Flying high to help children eat up
Tuesday, 2nd July 2019 at 3:59 pm
Around 10,000 hungry Australian children are set to receive free school lunches thanks to a collaboration between Jetstar and a Melbourne food charity.
Grassroots program Eat Up is the latest recipient of Jetstar’s Flying Start grant, made up of $15,000 in Jetstar flights and $15,000 cash.
Eat Up helps feed children – often from low socioeconomic backgrounds and migrant families – who come to school without lunch.
The charity has made and delivered more than 550,000 lunches to schools around metropolitan Victoria, Queensland, and New South Wales, and will use the grant to expand into rural areas.
Eat Up founder Lyndon Galea said missing meals could have a major impact on a child’s health and was more prevalent in Australia than people thought.
“Almost 22 per cent of Australians are food insecure and one in five children turns up to school hungry, which can lead to fatigue, chronic illness, poor learning outcomes, bullying and missed days of school. Eat Up’s mission is to feed these students so they can grow, learn, and succeed,” Galea said.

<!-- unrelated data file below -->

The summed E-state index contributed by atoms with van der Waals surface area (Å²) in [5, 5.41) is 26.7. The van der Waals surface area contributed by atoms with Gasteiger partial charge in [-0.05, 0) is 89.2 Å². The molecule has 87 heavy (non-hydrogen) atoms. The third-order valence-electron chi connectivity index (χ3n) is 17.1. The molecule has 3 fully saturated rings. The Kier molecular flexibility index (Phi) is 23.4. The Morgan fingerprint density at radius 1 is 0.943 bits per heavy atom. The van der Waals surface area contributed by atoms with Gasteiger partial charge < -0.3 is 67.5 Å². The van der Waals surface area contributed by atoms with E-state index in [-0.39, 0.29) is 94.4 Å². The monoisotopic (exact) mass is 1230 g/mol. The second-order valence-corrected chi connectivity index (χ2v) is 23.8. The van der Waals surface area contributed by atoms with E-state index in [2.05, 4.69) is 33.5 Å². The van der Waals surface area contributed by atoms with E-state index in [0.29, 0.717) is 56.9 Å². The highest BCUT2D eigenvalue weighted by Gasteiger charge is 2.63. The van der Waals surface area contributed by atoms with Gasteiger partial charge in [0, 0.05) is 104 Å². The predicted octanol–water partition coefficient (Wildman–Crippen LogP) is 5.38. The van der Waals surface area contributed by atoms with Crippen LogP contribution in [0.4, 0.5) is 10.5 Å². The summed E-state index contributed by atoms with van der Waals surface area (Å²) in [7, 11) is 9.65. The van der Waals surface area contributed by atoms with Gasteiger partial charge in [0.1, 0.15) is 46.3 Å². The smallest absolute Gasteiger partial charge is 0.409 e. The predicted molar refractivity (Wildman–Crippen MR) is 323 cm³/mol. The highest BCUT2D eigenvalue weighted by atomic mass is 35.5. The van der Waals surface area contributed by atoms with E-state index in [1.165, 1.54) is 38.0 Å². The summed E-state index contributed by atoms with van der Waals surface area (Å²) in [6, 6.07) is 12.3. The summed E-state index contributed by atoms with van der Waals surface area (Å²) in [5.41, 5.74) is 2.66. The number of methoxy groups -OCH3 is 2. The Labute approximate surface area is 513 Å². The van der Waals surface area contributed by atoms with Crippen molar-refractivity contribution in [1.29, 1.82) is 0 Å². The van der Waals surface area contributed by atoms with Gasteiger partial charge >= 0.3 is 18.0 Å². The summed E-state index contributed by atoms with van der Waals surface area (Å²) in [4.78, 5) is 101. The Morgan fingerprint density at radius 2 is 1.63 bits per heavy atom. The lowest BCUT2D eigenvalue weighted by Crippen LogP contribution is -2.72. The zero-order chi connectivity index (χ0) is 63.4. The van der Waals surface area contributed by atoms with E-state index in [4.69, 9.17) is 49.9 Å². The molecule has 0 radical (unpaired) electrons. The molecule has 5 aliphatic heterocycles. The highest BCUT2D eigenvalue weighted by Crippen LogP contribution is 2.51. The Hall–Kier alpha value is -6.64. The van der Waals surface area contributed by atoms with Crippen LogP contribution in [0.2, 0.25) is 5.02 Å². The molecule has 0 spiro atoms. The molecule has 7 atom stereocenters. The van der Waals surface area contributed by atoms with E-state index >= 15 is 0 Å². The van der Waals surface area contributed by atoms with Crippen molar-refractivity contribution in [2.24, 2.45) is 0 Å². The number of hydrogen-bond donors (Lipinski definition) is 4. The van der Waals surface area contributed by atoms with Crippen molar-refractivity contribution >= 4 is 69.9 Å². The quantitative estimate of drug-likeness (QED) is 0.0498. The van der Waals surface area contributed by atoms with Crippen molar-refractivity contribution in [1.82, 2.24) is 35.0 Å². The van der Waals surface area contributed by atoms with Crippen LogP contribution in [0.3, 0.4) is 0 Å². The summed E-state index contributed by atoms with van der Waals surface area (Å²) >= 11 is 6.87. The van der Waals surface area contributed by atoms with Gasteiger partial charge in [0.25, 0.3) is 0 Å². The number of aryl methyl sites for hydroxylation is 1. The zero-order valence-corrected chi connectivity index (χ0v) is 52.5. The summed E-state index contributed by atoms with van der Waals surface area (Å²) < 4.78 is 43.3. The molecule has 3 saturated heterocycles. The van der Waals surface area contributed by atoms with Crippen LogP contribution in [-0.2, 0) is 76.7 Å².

“Children missing lunch is a national concern and we’ve made it our ambition to have an Australia-wide presence.
“Jetstar’s Flying Start Program grant is a massive boost in making this possible and we’ll now be able to deliver an additional 115,000 lunches to vulnerable kids in rural areas in the next 12 months, as well as ramp up our existing metropolitan services.”
Jetstar’s head of group operations and Flying Start judge, Kate Cotter, said the judging panel was thrilled to support Eat Up and create a far-reaching community impact.
She said the grant will benefit around 10,000 Australian children.
“The Jetstar flight component will provide travel for Eat Up staff to enrol an additional 370 schools across the country and feed more hungry children and teenagers than had previously been possible,” Cotter said.
“The cash component will be used to fit out a delivery van with refrigeration so that fresh lunches can be delivered to over 130 schools.”